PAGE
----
Layering has evolved as a common means of vegetative propagation of numerous species in natural environments. Layering is also utilized by horticulturists to propagate desirable plants.
Natural layering typically occurs when a branch touches the ground, whereupon it produces adventitious roots. At a later stage the connection with the parent plant is severed and a new plant is produced as a result.
The horticultural layering process typically involves wounding the target region to expose the inner stem and optionally applying rooting compounds. In ground layering or simple layering, the stem is bent down and the target region buried in the soil. This is done in plant nurseries in imitation of natural layering by many plants such as brambles which bow over and touch the tip on the ground, at which point it grows roots and, when separated, can continue as a separate plant. In either case, the rooting process may take from several weeks to a year.
Layering is more complicated than taking cuttings, but has the advantage that the propagated portion continues to receive water and nutrients from the parent plant while it is forming roots. This is important for plants that form roots slowly, or for propagating large pieces. Layering is used quite frequently in the propagation of bonsai; it is also used as a technique for both creating new roots and improving existing roots.
A low-growing stem is bent down to touch a hole dug in the ground, then pinned in place using something shaped like a clothes hanger hook and covered over with soil. However, a few inches of leafy growth must remain above the ground for the bent stem to grow into a new plant. Removing a section of skin from the lower-facing stem part before burying may help the rooting process. If using rooting hormone, the stem should be cut just beneath a node. The resultant notch should be wedged open with a toothpick or similar piece of wood and the hormone applied before burying.
The buried stem part then grows new roots which take hold in the soil while the above parts grow as individual new plants. Once the end of the stem has grown long enough the process can be repeated, creating the appearance of a row of plants linked by humped, intermittently buried stems. Better results can be achieved when the top of the plant is closer to the vertical.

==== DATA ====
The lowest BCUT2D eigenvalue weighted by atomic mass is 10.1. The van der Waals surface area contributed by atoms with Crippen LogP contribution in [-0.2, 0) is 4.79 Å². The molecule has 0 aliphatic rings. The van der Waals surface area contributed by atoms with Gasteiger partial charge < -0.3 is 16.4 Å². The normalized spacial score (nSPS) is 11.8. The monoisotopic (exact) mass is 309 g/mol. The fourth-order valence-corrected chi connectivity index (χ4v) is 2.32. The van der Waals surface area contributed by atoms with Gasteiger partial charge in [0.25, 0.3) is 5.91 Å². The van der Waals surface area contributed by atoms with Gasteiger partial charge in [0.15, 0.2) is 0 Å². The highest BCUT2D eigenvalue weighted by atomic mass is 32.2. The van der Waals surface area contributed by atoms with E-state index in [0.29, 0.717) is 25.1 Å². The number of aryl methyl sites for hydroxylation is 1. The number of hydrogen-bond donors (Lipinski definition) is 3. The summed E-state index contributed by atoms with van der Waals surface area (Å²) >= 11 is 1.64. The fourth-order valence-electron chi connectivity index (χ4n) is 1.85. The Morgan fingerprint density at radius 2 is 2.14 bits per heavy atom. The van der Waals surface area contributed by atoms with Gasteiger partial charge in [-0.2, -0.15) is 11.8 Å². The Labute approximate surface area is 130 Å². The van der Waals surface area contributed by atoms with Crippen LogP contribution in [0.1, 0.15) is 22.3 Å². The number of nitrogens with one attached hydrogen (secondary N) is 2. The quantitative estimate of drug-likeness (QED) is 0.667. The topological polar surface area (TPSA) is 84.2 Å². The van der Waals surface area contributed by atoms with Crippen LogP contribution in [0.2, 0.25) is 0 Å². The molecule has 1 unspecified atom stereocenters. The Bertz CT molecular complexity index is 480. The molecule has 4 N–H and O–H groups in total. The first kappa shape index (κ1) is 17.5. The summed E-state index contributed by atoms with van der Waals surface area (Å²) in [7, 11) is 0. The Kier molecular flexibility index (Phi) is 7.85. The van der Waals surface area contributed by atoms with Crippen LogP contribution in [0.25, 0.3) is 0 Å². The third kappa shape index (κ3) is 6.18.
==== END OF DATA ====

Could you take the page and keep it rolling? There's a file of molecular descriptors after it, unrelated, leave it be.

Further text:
Once the process is completed, the buried section should be kept well-watered until roots begin to form. The new individual plant may require one to two years before it is strong enough to survive on its own. When it is, the original stem should be cut where it enters the ground, thereby separating the two plants.
As layering does not involve sexual reproduction, new plants are effectively clones of the original plant and will exhibit the same characteristics. This includes flower, fruit and foliage. Plant selection usually involves plants with a flexible stem.
Simple layering can be more attractive when managing a cascading or spreading plant. These plants tend to propagate in this manner anyway, and potting a new limb will give extra plants without having to sow new seed.
Simple layering can also help when a plant has overgrown its pot and is drooping over the side. The long stem is layered into another pot until it roots, thus bringing it back to soil level.
Ground layering or mound layering is the typical propagation technique for the popular Malling-Merton series of clonal apple rootstocks, in which the original plants are set in the ground with the stem nearly horizontal, which forces side buds to grow upward. After these are started, the original stem is buried up to some distance from the tip. At the end of the growing season, the side branches will have rooted, and can be separated while the plant is dormant. Some of these will be used for grafting rootstocks, and some can be reused in the nursery for the next growing season's crop.
Ground layering is used in the formation of visible surface roots, known as "nebari", on bonsai trees.
In air layering (or marcotting), the target region is wounded by an upward 4 cm long cut and held open with a toothpick or similar, or a strip of bark is removed. The wound is then surrounded with a lump of moisture-retaining medium such as sphagnum moss or cloth, and then further surrounded by a moisture barrier such as plastic film tied or taped to the branch to prevent moisture loss or ingress of too much water as from rain. Rooting hormone is often applied to the wound to encourage root growth. When sufficient roots have grown from the wound, the stem is removed from the parent plant and planted, taking care to shield it from too much sun and to protect it from drying out until the new roots take hold. It can take the layer from a few weeks to one or more growing seasons to produce sufficient roots; this is largely dependent on the plant species and the vigor of the parent plant.